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Author Topic: varroa question  (Read 1238 times)
Rabbitdog
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Location: Lynchburg, VA


« on: March 10, 2005, 04:06:08 PM »

Excellent forum.   Been reading it for weeks, finally joined today.  Beekeeping (or at least trying) for 3 years.
Question:  I have 8 hives going into spring in Virginia.  All but one colony was treated w/ Apistan last fall.  Is it necessary to treat again in the spring?  How do I determine varroa levels in each hive?
Someone mentioned putting paper towels soaked in vegetable oil on the bottom board.  What is this supposed to accomplish?
Any help would be greatly appreciated.  I hate the obsession with chemicals but agree that they are sometimes a necessary evil.
Thanks mucho!
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Phoenix
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« Reply #1 on: March 10, 2005, 05:18:01 PM »

First of all, welcome to the forum.  As you will soon find out beekeepers are very opinionated, you will get half a dozen answers just by asking three keepers one single question cheesy
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Is it necessary to treat again in the spring?

Depends on your mite count...
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How do I determine varroa levels in each hive?

It is best to monitor your mite drop levels by using a screened bottom board, with a removable tray under the screen, upon which you can apply a layer of vegetable oil to trap the mites in.  I don't recall how to calculate the amount of mites in the hive by the number of ones that are on the sticky board, but you can use the search button at the top of this page to search through all the previous posts for a certain word or phrase that you my find to have been discussed already.
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Someone mentioned putting paper towels soaked in vegetable oil on the bottom board.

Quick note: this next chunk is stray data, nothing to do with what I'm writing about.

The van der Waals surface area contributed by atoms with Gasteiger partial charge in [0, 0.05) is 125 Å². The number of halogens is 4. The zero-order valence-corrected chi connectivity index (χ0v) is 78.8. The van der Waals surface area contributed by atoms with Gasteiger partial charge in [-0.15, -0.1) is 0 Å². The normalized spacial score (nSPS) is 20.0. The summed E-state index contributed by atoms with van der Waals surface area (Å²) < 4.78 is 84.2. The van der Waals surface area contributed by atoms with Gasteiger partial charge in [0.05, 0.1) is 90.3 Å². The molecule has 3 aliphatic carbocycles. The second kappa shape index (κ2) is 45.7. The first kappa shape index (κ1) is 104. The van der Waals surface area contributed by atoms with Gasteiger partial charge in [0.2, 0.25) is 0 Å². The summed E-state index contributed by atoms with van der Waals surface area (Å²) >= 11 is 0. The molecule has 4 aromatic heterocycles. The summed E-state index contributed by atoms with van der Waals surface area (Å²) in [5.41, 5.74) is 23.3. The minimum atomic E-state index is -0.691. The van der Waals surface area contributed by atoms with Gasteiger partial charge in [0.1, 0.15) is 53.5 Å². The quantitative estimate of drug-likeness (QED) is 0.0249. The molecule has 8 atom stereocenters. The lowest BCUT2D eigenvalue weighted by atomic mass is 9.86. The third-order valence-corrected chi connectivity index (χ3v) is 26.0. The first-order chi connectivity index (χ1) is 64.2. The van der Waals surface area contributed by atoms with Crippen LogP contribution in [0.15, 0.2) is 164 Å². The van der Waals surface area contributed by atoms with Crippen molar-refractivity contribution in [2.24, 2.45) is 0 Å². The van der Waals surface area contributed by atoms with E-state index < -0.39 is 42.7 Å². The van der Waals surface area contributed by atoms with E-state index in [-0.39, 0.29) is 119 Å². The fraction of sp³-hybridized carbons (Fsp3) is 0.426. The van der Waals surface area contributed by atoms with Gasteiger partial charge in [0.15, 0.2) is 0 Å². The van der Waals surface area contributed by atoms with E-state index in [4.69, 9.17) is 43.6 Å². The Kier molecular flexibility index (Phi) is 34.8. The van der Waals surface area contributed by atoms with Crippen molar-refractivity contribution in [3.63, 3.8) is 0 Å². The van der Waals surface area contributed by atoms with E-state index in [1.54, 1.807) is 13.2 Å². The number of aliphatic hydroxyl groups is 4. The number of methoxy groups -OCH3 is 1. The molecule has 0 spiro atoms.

The white background will help to contrast the mites so you may see them better, and the vegetable oil will coat the mites and suffocate them.

Since your interested in chemical free hives, you might want to search through the forums for "Small Cell" discussions.  You will find this topic to be quite controversial at times, but some of us are using it with much success, and no chemicals.

I personally don't believe that chemicals are at all "necessary", they are just evil.
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latebee
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Location: western new york, near buffalo and niagara falls 42 50' N latitude and 78 50' W longitude


« Reply #2 on: March 10, 2005, 10:54:58 PM »

Welcome aboard,
       When you do your mite count-whatever your count is,you can multiply that by 50 for a close approximation of infestation. Then and only then determine what your course of action will be. You would not take cough medicine just because your nieghbor had a cough and you didnt yet----right. The same applied logic will work with your winged buds.  I really got carried away with the medication the first few years because I wasnt sure what to do,be patient and take a good slow look at your bees,then see how you can help them. But above all enjoy yourself and dont fret too much. I admit that it will probably take me 10 yrs. to figure this whole process through to achieve any consistency,and I have only been doing it for three -so I have a LOT to learn. Have a ball!
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Finsky
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Location: Finland


« Reply #3 on: March 11, 2005, 05:10:07 AM »

The first note is, that bees have now brood and mites are inside capped brood. You cannot  handle them any more. Most chemicals are effective when you use them at autumn when there is any brood.

My friend gived last spring thymol to hives and larvas violeted very badly.  Half of brood died nad he lost his honey yield.  

But when you look capped drones and you see tens or hundreds mites inside capped drones you can pick them away with dutch method.  Wait for swarming time and join it there.  Don't do extra tricks, you can loose the honey.

If you see a few mites in drone pupas, you can leave the cure to autumn.

http://www.xs4all.nl/~jtemp/dronemethod.html
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